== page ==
The return of the mansion tax

If you thought the Conservatives' election victory meant the death of the mansion tax, think again, says Merryn Somerset Webb.

With Labour out of the picture for four years, you might think that you are safe from the mansion tax. Think again. The Conservative Party ruled out raising VAT, national insurance and income tax just before the election. But, if they want to keep looking serious about dealing with the UK's debt, they're going to be looking for another way to raise some extra cash. And the obvious place to look? Property and high-end property in particular.

So what could happen? Baker Tilly has looked at some of the options. The first and most obvious is capital gains tax (CGT). The principal private residence relief (PPR) on CGT remains unlimited.It doesn't matter how big your house,or how much you make on it inhow short a time, the gains are tax free. We've been arguing for some years now for stamp duty to be abolished in favour of a low, inflation-linked CGT charge on all primary property profits.

But a more politically acceptable way to step towards this change might be to put a limit on either the value of a house eligible for PPR, or on the profits eligible for the relief. That would bring high-end houses into the tax bracket in just the same way as a mansion tax would have.

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Another possibility would be to increase the CGT charge foreigners pay on UK property perhaps aligning it with income tax. Alternatively, there could be shifts in stamp duty particular at the high end (as in Scotland), or for second homes even.

Next there is council tax, the much-unreviewed annual tax paid on all houses. Here, as Baker Tilly points out, the rates are not only low, but hugely varied across the UK: the highest band (H) captures houses valued at more than £230,000 in England, £212,000 in Scotland and £424,000 in Wales. None of the change since has been captured in the numbers: a property valued at £320,000 in 1991 would now be worth almost £2m in London, whereas one elsewhere in the UK would come in at a maximum of £1.2m.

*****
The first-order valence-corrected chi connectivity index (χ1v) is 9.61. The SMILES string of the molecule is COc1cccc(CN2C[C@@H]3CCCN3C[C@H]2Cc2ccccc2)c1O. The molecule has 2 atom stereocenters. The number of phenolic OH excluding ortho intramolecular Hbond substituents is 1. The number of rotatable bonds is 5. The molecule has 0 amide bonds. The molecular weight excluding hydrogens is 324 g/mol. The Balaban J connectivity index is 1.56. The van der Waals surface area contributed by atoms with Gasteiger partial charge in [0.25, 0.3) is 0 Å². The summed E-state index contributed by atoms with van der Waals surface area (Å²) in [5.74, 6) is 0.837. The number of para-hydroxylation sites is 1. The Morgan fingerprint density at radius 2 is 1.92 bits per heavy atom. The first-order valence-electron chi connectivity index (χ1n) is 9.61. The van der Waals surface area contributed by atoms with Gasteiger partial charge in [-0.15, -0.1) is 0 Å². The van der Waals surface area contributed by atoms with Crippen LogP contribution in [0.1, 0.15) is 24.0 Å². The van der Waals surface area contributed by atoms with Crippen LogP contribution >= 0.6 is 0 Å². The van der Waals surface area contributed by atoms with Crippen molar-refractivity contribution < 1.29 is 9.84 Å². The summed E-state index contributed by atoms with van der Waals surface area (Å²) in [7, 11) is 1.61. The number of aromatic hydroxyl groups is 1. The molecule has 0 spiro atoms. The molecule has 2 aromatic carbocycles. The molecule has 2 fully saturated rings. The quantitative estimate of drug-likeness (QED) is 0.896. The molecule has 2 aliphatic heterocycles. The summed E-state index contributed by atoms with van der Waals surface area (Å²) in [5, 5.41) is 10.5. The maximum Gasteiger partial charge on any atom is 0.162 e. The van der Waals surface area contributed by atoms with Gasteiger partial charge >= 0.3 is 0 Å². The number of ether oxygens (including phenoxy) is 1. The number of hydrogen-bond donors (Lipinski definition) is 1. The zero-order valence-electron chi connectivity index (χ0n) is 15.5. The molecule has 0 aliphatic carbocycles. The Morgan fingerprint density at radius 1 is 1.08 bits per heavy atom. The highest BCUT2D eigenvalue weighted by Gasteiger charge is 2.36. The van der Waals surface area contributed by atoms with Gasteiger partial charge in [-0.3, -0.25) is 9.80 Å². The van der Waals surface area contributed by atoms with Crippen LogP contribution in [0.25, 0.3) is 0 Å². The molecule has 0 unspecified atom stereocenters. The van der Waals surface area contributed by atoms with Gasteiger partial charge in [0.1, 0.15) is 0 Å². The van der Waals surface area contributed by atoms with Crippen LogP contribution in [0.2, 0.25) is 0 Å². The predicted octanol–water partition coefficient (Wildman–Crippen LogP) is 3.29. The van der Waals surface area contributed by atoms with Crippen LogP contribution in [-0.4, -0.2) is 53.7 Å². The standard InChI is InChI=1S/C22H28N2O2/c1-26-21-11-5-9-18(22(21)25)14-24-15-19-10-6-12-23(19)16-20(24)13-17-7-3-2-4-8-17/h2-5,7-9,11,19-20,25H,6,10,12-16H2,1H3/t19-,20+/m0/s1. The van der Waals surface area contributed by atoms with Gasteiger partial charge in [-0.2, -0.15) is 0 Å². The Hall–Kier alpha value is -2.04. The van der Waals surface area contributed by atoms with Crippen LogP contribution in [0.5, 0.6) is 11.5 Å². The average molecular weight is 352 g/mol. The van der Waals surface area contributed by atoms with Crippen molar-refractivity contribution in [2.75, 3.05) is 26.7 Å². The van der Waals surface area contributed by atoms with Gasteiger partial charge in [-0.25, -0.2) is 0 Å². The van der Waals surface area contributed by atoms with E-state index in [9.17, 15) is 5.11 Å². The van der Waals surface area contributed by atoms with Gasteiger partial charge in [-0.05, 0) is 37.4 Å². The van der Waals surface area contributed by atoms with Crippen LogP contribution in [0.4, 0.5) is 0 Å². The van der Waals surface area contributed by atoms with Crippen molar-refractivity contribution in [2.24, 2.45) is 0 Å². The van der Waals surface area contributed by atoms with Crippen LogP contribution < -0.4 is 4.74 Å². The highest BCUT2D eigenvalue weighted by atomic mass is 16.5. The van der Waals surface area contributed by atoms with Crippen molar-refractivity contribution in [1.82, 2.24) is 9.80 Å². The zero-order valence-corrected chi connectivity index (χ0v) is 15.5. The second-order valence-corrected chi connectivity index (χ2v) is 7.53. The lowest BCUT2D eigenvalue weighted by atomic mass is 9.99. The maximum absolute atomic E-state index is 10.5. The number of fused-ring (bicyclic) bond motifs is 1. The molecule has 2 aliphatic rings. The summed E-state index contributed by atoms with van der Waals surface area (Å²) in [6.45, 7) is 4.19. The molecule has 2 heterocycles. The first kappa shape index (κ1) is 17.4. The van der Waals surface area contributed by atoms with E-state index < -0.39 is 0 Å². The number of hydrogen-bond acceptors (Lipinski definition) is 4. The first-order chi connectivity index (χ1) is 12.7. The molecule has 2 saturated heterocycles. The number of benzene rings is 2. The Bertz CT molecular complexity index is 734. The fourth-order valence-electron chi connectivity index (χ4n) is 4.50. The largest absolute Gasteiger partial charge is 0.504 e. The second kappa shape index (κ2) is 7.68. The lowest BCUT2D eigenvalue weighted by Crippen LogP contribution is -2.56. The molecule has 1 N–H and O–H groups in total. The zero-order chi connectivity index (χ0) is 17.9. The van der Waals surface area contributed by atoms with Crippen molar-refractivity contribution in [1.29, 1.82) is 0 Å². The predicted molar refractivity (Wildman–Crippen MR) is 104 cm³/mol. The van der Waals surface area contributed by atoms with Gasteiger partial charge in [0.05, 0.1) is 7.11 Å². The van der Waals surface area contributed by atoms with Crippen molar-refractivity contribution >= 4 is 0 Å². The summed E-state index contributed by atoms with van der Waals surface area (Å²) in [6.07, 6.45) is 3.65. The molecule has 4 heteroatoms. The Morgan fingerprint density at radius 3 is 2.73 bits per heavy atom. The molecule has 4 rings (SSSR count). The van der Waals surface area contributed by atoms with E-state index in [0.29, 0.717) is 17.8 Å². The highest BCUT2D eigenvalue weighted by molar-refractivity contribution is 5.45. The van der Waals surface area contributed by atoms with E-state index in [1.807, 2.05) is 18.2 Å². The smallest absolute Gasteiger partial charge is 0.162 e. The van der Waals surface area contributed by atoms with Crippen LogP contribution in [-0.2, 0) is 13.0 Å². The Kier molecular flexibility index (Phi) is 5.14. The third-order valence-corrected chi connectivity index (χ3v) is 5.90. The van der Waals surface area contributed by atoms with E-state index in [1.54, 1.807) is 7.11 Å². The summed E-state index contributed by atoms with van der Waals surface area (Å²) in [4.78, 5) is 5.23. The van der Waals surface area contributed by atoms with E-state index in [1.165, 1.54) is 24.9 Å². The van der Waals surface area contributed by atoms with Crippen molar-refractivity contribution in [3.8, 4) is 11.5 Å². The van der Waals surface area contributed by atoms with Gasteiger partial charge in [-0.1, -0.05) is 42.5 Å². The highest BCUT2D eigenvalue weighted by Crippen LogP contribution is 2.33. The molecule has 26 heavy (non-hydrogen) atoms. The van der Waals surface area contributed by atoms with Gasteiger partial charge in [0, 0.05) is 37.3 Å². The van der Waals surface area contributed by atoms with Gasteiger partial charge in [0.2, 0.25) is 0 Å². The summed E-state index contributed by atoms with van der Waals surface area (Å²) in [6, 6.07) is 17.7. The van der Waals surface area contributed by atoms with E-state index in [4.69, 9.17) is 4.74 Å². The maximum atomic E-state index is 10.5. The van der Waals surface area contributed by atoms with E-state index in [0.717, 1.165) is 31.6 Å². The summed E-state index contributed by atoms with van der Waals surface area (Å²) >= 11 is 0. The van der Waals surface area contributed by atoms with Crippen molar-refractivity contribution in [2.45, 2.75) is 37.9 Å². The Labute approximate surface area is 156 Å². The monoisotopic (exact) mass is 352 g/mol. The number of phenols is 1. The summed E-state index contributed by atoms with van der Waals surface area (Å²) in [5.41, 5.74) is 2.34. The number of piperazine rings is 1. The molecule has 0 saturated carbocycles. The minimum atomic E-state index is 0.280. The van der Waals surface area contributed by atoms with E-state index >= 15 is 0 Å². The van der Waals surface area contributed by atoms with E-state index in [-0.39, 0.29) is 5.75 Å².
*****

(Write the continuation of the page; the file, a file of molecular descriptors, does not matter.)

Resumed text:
The fact that today both houses are banded the same suggests scope for revaluations and rate rises we'd expect both at some point, plus the abolition of council tax discounts for second homes.

There is one final possibility for property owners to worry about: the abolition of tax relief on interest payments for buy-to-let investors. We have long discussed the rights and wrongs of this, but the argument is moving into the mainstream: The Economist has called for subsidies that "make borrowing irresistible" to be phased out. Any government that wanted to shift homeownershipfrom the older and better off to the younger and less well-off will be thinking about that.

Merryn Somerset Webb

Merryn Somerset Webb started her career in Tokyo at public broadcaster NHK before becoming a Japanese equity broker at what was then Warburgs. She went on to work at SBC and UBS without moving from her desk in Kamiyacho (it was the age of mergers).

After five years in Japan she returned to work in the UK at Paribas. This soon became BNP Paribas. Again, no desk move was required. On leaving the City, Merryn helped The Week magazine with its City pages before becoming the launch editor of MoneyWeek in 2000 and taking on columns first in the Sunday Times and then in 2009 in the Financial Times

Twenty years on, MoneyWeek is the best-selling financial magazine in the UK. Merryn was its Editor in Chief until 2022. She is now a senior columnist at Bloomberg and host of the Merryn Talks Money podcast -  but still writes for Moneyweek monthly. 

Merryn is also is a non executive director of two investment trusts – BlackRock Throgmorton, and the Murray Income Investment Trust.